Middleton gives first report as interim president in second day of curators meeting

Interim UM System President Mike Middleton: “This is a time of significant challenges to be sure, but also a time of significant opportunity.”
Mike Middleton speaks at a press conference after being announced as the interim president of the UM System Nov. 12, 2015.

Interim UM System President Mike Middleton stressed the need for support in his address to the UM System Board of Curators in the second day of the curators’ meeting on Friday, Dec. 11. He called the fall semester, which included the resignations of UM System President Tim Wolfe and Chancellor R. Bowen Loftin, a “perfect storm.”

“Now more than ever, we need everyone’s support to move this university forward,” he said. “Now is the time to thrive at this university.”

The curators also hosted a panel on campus safety, including sex and gender-based discrimination and racial discrimination, with administrators representing all four UM System campuses.

The curators voted unanimously to elect curator Pamela Henrickson, a lawyer in Jefferson City, the board’s chairwoman for 2016. Curator Maurice Graham was unanimously elected vice chairman.

Henrickson said her theme for the year will be “a culture of respect,” to go along with with the systemwide discussions of diversity and inclusion.

“We must learn to teach our students to disagree without being disagreeable, and to understand that they can tell someone that they admire and respect that their idea just isn’t that great,” she said.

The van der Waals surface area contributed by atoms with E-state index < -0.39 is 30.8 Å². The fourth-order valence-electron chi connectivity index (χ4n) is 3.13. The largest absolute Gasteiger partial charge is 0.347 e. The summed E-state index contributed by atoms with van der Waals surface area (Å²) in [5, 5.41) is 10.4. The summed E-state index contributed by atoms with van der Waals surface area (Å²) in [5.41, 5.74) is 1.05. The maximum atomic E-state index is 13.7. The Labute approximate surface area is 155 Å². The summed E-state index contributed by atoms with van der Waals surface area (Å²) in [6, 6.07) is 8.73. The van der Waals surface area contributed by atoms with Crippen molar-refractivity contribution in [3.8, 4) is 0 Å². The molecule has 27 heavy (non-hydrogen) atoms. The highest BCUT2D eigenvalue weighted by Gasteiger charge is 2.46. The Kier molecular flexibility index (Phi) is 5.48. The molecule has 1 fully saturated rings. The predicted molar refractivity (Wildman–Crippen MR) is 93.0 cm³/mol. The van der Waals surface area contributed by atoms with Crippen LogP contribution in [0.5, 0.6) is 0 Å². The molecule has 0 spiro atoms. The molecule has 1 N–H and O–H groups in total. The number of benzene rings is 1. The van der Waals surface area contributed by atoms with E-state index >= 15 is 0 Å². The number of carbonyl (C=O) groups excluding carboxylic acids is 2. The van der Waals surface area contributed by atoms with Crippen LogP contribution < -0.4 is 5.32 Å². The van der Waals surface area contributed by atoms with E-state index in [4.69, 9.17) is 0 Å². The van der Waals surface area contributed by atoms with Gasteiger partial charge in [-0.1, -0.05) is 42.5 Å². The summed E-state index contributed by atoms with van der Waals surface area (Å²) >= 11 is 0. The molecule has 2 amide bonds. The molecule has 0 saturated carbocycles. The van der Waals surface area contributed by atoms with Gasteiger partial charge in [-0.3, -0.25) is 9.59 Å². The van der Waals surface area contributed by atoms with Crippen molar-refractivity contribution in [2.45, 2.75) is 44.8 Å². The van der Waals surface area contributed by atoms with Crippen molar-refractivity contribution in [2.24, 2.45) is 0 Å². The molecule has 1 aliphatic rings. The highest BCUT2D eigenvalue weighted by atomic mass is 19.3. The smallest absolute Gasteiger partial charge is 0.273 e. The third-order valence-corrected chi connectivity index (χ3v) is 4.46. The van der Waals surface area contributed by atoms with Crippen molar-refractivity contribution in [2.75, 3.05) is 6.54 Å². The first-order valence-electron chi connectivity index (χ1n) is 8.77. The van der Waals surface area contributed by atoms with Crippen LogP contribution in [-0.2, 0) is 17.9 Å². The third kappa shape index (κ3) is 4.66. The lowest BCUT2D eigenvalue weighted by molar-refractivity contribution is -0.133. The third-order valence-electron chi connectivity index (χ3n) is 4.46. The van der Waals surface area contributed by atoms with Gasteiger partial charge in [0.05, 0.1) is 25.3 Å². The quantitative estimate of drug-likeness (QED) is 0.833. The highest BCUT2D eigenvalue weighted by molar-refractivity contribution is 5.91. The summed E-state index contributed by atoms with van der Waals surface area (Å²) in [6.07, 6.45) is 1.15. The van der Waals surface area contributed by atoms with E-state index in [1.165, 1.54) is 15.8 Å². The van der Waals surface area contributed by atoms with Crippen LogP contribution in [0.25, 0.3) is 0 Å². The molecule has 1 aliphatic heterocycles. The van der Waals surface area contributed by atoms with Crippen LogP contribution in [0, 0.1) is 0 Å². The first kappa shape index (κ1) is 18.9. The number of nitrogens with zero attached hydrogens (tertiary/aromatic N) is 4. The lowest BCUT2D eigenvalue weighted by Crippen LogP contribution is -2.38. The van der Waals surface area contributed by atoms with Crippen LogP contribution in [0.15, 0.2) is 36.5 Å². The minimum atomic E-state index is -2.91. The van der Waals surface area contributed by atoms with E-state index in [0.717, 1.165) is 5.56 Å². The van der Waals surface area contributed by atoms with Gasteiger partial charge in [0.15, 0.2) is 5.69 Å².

Interim UM System President Report

Middleton told the board “now is the time to thrive at this university” in his first report to the curators as interim UM System president.

“I am committed to restoring the luster of this university that we all love, and I’m confident that we will come out of this storm in a much better place than where we began,” he said.

He said the UM System has an opportunity to become a national leader in addressing racism and promoting diversity and inclusion.

“This is a time of significant challenges to be sure, but also a time of significant opportunity,” he said. “We’re addressing our challenges with a determination to move us forward so our great university can get back to achieving its mission.”

He acknowledged the various factors that contributed to a semester of turmoil on campus, including graduate student health insurance, Planned Parenthood, and administrative and faculty concern about leadership. He said that while these factors provide context, they do not “diminish the importance of … the concerns expressed by our students of color and other marginalized students.”

“As we move forward, we must also remind ourselves daily that the university has not changed given the recent events,” Middleton said. “We have a very rich 176-year-plus history of academic excellence and tradition … let’s remember that the university remains an incredible asset to the state of Missouri and a beacon of hope for all Missourians.”